Mohicans reclaim a crucial piece of their ancestral lands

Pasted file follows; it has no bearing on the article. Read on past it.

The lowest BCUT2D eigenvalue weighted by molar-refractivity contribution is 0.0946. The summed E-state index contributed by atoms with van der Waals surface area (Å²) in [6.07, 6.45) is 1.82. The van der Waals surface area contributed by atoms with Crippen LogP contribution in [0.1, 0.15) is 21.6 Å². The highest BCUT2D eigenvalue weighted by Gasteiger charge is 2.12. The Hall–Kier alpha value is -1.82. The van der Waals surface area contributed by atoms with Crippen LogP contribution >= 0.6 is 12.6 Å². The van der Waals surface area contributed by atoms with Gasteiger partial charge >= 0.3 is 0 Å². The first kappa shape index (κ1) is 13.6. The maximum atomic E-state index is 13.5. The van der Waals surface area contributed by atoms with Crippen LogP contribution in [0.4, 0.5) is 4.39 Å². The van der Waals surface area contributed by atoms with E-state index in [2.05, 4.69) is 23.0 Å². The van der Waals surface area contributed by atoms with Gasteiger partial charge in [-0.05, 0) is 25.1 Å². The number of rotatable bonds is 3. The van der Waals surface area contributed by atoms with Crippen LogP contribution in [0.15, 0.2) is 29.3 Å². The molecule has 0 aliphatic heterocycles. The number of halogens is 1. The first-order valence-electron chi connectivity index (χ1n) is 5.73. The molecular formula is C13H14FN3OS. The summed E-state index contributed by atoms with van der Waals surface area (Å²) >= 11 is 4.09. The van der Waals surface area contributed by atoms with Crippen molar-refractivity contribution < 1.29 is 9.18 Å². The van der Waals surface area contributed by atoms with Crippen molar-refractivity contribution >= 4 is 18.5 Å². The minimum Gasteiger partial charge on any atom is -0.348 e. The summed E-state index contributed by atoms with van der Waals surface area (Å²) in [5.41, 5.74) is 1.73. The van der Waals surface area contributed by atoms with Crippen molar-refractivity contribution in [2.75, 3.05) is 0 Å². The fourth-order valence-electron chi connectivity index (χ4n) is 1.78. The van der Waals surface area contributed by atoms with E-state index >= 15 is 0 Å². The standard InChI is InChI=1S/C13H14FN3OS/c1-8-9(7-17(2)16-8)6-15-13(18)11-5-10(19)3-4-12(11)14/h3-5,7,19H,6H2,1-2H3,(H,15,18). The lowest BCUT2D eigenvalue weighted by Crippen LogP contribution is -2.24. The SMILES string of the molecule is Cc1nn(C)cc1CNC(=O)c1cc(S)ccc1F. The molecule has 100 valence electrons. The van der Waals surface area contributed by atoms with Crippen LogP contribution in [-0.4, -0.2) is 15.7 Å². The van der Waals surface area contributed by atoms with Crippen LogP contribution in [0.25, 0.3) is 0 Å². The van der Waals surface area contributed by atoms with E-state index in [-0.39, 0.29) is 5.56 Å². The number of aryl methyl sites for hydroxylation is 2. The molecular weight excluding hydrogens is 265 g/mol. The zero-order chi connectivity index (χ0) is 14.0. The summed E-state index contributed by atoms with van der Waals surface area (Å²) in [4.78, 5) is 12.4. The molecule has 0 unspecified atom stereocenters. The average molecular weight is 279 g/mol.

Kenneth C. Crowe II is reporting for the Times Union the Stockbridge-Munsee Community Band of the Mohican Indians has regained ownership of a culturally significant 156 acres along the Hudson River that was deeded to a Dutch colonist 386 years ago. The Open Space Institute donated the Papscanee Island Nature Preserve to the Mohicans reestablishing that nation’s presence on a historically important location in its ancestral homeland. The Mohicans are based in Wisconsin after being forced westward by European settlers. “This is a significant part of our homeland. To be able to say it’s ours again is very cool,” said Heather Bruegl, cultural affairs director for the Stockbridge-Munsee Community. Papscanee Island is named for Papsickene, a Mohican sachem, who led the village at the site. His heirs signed a deed to the property turning it over to Kiliaen Van Rensselaer, a Dutch diamond merchant and member of the Dutch West India Company in 1637. The Mohicans take their name from their word for the Hudson River, the Mahhicannituck, which means the “river that flows both ways” or the “waters that are never still.” The Mohicans have been active in their ancestral homeland along the Hudson River in New York State east into Massachusetts protecting culturally important sites and explaining their history and connection to the region. The Open Space Institute acquired Papscanee Island in the early 1990s to protect the culturally and environmentally critical lands from development from the nearby Port of Rensselaer to the north. The nature preserve is in East Greenbush, Rensselaer and Schodack off Route 9J and its hiking trails are administered by Rensselaer County. Read the full story in the Times Union.